In the fifth grade my classmates and I gleefully accepted the lie that we could choose our instruments. It was an exciting new frontier in brass, string and woodwind. The falsehood was the choice. Parents’ finances trumped their kids’ desires for the trumpet, issues of space (and fear of migraines) dashed the hopes of many a would-be drummer, and no matter how much a child might want to play the cello, the instrument’s size was undeniably prohibitive.
The greater force in play was the personality of the instruments themselves; they orchestrated the students as they saw fit. At an age when we were desperately searching for identity, our instruments became our alternate monikers. He’s a trombone. She’s an oboe. Whatever we were seemed to fit who we were. Hyperactive children were relegated to percussive pursuits in the back. Delicate students played the flute across from the nerdy (though we preferred the term advanced) clarinetists.
Cool kids played the sax.
As a child of the ’80s, I attributed this wholly to Rob Lowe’s portrayal of Billy in St. Elmo’s Fire. There was something about that combination of sweat and sax, or maybe it was the yellow tank top with black bats and random scrap of fabric tied around his head. If you were a sax, you were cool.
The problem with putting too much stock into the roles within the band was that everything changed on the other side of puberty. The once-delicate flautist toughened and blackened the eye of a football player, while the percussion section mellowed into a young adult book club. The sax players held their cool, but suddenly wondered why guitar hadn’t been an option, because a rewatching of St. Elmo’s Fire showed that most of all, Billy was silly. We children of the ’80s, at the dawn of the ’90s, realized that our version of “cool” was just as ridiculous as what we’d mocked of the ’70s.
After high school the illusion of choosing your instrument returned with the new-found freedom of young adulthood. With no band practice to attend, I was free to unearth the musical genius that surely lurked inside. A friend of mine bought a second-hand guitar and I purchased a variety of harmonicas. They’re not that expensive and I thought that owning a multitude of them might compensate for any lack in talent. I would have opted to pursue guitar myself, but I’m an atrocious singer and thought it best to occupy my mouth.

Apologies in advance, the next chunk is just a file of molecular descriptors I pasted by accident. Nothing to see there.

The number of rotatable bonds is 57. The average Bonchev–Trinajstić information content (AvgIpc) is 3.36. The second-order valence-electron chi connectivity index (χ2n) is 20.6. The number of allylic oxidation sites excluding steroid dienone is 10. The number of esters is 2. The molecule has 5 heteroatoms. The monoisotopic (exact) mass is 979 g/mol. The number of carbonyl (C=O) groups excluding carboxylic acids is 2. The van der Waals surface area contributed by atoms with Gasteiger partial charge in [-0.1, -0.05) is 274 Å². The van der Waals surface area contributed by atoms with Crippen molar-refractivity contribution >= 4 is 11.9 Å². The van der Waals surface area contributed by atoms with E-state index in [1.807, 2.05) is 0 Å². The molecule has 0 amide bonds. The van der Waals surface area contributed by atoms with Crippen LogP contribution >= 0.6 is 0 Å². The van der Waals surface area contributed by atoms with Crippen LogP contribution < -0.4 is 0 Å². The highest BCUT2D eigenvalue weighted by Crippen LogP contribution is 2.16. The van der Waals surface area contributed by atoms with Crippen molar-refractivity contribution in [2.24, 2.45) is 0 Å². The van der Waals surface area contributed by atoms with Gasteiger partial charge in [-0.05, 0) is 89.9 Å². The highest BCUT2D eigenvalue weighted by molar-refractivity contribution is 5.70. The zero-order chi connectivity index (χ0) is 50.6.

My friend and I wrote and performed one song. My lyrics were the angst-ridden whining of a girl who had very little to whine about. They were also entirely inappropriate for our audience—forty small children for whom we were camp counselors. We struggled through the song, often off-key and forgetting words. The children looked up to us and were therefore the perfect audience, though I cringe at the thought of our employers and fellow counselors taking it in. Almost twenty years later, I still contemplate writing to them and apologizing for the three minutes of auditory hell we put them through.
I never mastered the harmonica. While I may have chosen the instrument, it didn’t necessarily choose me back. After years of trying various instructional methods, my skills on the mouth harp are still no greater than those of my four-year-old when she plays her kazoo. I don’t think I’ll ever be a harmonica or a guitar, but with age comes acceptance of one’s cool-versus-nerd quotient. I’ll be honest: I lean toward the latter. I’ve outgrown my childhood daydreams which, along with rock star, included International Super Spy and the more general identity of Most Awesome Person on Earth.
In adulthood, being a nerd is a good thing. I don’t bounce checks, lose my keys or ever have to appear in court, jury duty aside. I guess when it comes down to it, I’m still a clarinet.